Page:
Publication detail

Fair Voting Majorities in Proportional Representation

Author(s): † prof. RNDr. Ing. František Turnovec CSc.,
Type: Article in collection
Year: 2011
Number: 0
ISSN / ISBN: 978-80-7431-059-1
Published in: Mathematical Methods in Economics 2011, part II (listed in the Thomson Reuters ISI Index to Social Sciences & Humanities Proceedings (ISSHP) and the Thomson Reuters ISI Index to Social Sciences & Humanities Proceedings (ISSHP/ISI Pr
Publishing place: University of Economics, Prague, Faculty of Informatics and Statistics
Keywords: fair majority, power indices, quota interval of stable power, simple weighted committe, voting power
JEL codes: C71, D72, H77
Suggested Citation: Turnovec F. (2011), Fair Voting Majorities in Proportional Representation. In: Dlouhy M. and V. Skocdopolova (eds), Mathematical Methods in Economics 2011, part II, University of Economics, Prague, pp. 727-732.
Grants: GACR 402/09/1066: Political Economy of Voting Behavior: Rational Voter Theory and Models of Strategic Voting
Abstract: In parliaments elected by proportional systems the seats are allocated to the political parties roughly proportionally to the shares of votes for the party lists obtained in elections. Assuming that members of the parliament representing the same party are voting together, it has sense to require that distribution of the influence of the parties in parliamentary decision making is oportional to the distribution of seats. There exist measures (so called voting power indices) reflecting an ability of each party to influence outcome of voting. Power indices are functions of distribution of seats and voting quota (where voting quota means a minimal number of votes required to pass a proposal). By a fair voting rule we call such a quota that leads to proportionality of influence to relative representation. Usually simple majority is not a fair voting rule. That is the reason why so called qualified or constitutional majority is being used in voting about important issues requiring higher level of consensus. Qualified majority is usually fixed (60% or 66.67%) independently on the structure of political representation. In the paper we use game-theoretical model of voting to find a quota that defines the fair voting rule as a function of the structure of political representation. Such a quota we call a fair majority. Fair majorities can differ for different structures of the parliament. Concept of a fair majority is illustrated on the data for the Lower House of the Czech Parliament elected in 2010.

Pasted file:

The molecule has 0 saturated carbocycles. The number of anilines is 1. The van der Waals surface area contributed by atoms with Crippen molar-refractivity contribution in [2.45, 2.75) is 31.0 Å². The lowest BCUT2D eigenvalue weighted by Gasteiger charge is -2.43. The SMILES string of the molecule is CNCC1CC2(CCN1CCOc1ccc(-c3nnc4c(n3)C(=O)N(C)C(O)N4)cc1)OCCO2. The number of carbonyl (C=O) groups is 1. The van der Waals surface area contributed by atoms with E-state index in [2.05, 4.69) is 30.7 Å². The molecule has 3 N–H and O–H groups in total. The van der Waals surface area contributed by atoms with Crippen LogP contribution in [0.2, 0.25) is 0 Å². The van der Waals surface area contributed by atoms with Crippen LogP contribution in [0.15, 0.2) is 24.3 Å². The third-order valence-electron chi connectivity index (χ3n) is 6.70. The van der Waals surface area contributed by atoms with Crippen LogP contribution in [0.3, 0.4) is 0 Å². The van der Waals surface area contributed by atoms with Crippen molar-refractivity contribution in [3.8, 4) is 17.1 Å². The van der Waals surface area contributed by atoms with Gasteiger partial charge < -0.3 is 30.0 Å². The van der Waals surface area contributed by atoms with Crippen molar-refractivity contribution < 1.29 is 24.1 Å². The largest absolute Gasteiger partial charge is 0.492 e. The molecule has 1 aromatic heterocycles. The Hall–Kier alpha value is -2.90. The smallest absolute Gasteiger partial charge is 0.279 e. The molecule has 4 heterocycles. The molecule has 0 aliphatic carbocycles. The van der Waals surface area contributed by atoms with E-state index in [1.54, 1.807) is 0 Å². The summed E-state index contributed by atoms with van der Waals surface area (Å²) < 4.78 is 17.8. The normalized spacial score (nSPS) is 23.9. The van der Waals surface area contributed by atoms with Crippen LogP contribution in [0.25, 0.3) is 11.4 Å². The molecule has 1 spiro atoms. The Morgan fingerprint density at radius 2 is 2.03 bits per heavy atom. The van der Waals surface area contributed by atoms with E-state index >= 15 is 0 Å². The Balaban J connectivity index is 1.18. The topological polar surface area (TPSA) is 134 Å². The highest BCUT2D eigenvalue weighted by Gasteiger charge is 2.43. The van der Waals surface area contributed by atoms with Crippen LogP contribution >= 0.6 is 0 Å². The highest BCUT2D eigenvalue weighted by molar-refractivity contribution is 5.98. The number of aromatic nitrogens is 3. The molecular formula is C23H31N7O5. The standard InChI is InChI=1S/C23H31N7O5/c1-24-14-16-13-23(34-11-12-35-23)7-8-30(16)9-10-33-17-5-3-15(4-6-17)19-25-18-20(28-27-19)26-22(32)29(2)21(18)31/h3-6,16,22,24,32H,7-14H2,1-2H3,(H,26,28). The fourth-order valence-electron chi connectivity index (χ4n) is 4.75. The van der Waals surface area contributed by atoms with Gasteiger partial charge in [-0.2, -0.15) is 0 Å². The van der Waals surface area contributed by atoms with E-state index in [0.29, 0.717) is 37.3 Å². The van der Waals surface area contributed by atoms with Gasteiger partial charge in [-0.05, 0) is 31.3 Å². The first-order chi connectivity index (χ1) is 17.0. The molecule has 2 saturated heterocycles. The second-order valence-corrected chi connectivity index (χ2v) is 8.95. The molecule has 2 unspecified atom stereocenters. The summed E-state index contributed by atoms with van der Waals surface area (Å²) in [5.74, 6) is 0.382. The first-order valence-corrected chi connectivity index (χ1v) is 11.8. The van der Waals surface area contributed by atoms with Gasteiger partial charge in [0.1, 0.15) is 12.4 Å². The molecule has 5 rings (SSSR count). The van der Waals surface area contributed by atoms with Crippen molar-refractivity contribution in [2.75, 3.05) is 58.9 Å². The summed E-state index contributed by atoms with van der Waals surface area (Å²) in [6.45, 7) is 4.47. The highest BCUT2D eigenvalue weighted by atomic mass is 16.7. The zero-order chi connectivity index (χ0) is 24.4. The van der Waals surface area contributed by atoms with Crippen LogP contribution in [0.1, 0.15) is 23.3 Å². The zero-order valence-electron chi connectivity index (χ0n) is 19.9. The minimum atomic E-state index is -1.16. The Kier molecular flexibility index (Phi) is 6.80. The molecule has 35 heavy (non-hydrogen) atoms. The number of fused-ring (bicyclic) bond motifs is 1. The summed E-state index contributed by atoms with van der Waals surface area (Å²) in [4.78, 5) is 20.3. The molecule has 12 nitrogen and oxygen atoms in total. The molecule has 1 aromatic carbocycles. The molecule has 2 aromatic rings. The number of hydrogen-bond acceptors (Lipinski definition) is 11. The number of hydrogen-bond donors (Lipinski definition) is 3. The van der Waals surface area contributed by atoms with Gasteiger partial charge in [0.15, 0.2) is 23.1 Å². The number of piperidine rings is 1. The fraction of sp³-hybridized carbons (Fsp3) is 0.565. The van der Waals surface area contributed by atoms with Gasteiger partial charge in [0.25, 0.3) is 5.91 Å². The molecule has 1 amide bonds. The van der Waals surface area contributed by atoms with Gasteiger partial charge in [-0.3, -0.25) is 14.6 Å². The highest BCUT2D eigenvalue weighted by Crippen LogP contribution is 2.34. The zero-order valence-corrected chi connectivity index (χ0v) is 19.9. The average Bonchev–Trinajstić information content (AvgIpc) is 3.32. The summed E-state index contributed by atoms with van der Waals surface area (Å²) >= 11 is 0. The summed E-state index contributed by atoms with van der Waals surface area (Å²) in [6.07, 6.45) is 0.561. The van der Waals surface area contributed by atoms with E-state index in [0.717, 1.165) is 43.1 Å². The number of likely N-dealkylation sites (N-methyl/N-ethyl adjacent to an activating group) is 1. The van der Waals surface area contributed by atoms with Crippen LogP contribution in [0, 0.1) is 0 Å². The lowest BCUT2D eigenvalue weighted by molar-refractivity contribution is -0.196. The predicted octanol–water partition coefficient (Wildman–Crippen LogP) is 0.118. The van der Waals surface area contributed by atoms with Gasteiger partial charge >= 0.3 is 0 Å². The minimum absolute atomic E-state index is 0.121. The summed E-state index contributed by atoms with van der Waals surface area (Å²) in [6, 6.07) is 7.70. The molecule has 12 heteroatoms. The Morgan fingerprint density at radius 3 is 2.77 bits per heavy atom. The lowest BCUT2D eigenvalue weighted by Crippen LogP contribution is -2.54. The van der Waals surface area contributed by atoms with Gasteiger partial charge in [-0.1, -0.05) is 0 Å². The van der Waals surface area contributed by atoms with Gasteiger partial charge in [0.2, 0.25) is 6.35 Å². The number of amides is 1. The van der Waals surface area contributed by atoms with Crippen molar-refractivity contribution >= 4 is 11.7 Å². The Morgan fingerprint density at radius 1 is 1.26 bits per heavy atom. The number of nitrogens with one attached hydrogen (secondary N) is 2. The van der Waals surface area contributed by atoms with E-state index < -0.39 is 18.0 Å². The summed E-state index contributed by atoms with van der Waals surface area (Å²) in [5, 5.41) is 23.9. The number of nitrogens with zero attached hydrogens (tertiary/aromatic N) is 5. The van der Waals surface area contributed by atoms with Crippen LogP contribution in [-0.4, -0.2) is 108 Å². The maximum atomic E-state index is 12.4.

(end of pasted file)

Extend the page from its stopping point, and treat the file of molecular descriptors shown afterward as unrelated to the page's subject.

Downloadable: Mathematical Methods in Economics 2011, part II, 727-732.

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